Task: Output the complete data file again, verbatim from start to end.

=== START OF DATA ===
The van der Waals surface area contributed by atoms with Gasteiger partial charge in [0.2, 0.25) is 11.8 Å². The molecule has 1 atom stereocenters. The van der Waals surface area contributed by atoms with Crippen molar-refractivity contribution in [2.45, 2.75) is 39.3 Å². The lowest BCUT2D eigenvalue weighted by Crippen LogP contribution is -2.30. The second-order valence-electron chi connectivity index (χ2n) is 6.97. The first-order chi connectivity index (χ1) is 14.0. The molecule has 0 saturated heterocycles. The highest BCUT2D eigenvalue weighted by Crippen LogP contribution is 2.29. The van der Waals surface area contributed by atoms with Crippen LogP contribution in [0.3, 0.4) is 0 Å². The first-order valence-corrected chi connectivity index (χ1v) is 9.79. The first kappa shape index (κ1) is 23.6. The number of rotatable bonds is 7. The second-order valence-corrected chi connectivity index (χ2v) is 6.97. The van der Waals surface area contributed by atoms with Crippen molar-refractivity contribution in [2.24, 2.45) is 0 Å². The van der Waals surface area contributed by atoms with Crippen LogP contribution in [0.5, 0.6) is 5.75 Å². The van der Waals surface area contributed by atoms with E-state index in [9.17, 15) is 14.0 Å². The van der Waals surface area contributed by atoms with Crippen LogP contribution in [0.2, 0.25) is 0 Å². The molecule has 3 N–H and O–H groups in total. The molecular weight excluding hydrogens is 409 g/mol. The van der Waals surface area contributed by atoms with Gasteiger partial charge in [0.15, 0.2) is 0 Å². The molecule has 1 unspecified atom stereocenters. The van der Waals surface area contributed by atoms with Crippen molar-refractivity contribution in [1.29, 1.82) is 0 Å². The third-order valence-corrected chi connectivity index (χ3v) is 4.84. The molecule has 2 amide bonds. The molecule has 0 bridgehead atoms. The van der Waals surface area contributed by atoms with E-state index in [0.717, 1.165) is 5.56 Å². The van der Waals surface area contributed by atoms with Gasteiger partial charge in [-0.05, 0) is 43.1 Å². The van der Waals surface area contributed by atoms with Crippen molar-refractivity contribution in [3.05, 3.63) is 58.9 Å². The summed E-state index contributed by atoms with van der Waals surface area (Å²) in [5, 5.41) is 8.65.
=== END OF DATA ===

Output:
The van der Waals surface area contributed by atoms with Gasteiger partial charge in [0.2, 0.25) is 11.8 Å². The molecule has 1 atom stereocenters. The van der Waals surface area contributed by atoms with Crippen molar-refractivity contribution in [2.45, 2.75) is 39.3 Å². The lowest BCUT2D eigenvalue weighted by Crippen LogP contribution is -2.30. The second-order valence-electron chi connectivity index (χ2n) is 6.97. The first-order chi connectivity index (χ1) is 14.0. The molecule has 0 saturated heterocycles. The highest BCUT2D eigenvalue weighted by Crippen LogP contribution is 2.29. The van der Waals surface area contributed by atoms with Crippen LogP contribution in [0.3, 0.4) is 0 Å². The first-order valence-corrected chi connectivity index (χ1v) is 9.79. The first kappa shape index (κ1) is 23.6. The number of rotatable bonds is 7. The second-order valence-corrected chi connectivity index (χ2v) is 6.97. The van der Waals surface area contributed by atoms with Crippen molar-refractivity contribution in [2.24, 2.45) is 0 Å². The van der Waals surface area contributed by atoms with Crippen LogP contribution in [0.5, 0.6) is 5.75 Å². The van der Waals surface area contributed by atoms with E-state index in [9.17, 15) is 14.0 Å². The van der Waals surface area contributed by atoms with Crippen LogP contribution in [0.2, 0.25) is 0 Å². The molecule has 3 N–H and O–H groups in total. The molecular weight excluding hydrogens is 409 g/mol. The van der Waals surface area contributed by atoms with Gasteiger partial charge in [0.15, 0.2) is 0 Å². The molecule has 1 unspecified atom stereocenters. The van der Waals surface area contributed by atoms with Crippen molar-refractivity contribution in [1.29, 1.82) is 0 Å². The third-order valence-corrected chi connectivity index (χ3v) is 4.84. The molecule has 2 amide bonds. The molecule has 0 bridgehead atoms. The van der Waals surface area contributed by atoms with E-state index in [0.717, 1.165) is 5.56 Å². The van der Waals surface area contributed by atoms with Gasteiger partial charge in [-0.05, 0) is 43.1 Å². The van der Waals surface area contributed by atoms with Crippen molar-refractivity contribution in [3.05, 3.63) is 58.9 Å². The summed E-state index contributed by atoms with van der Waals surface area (Å²) in [5, 5.41) is 8.65.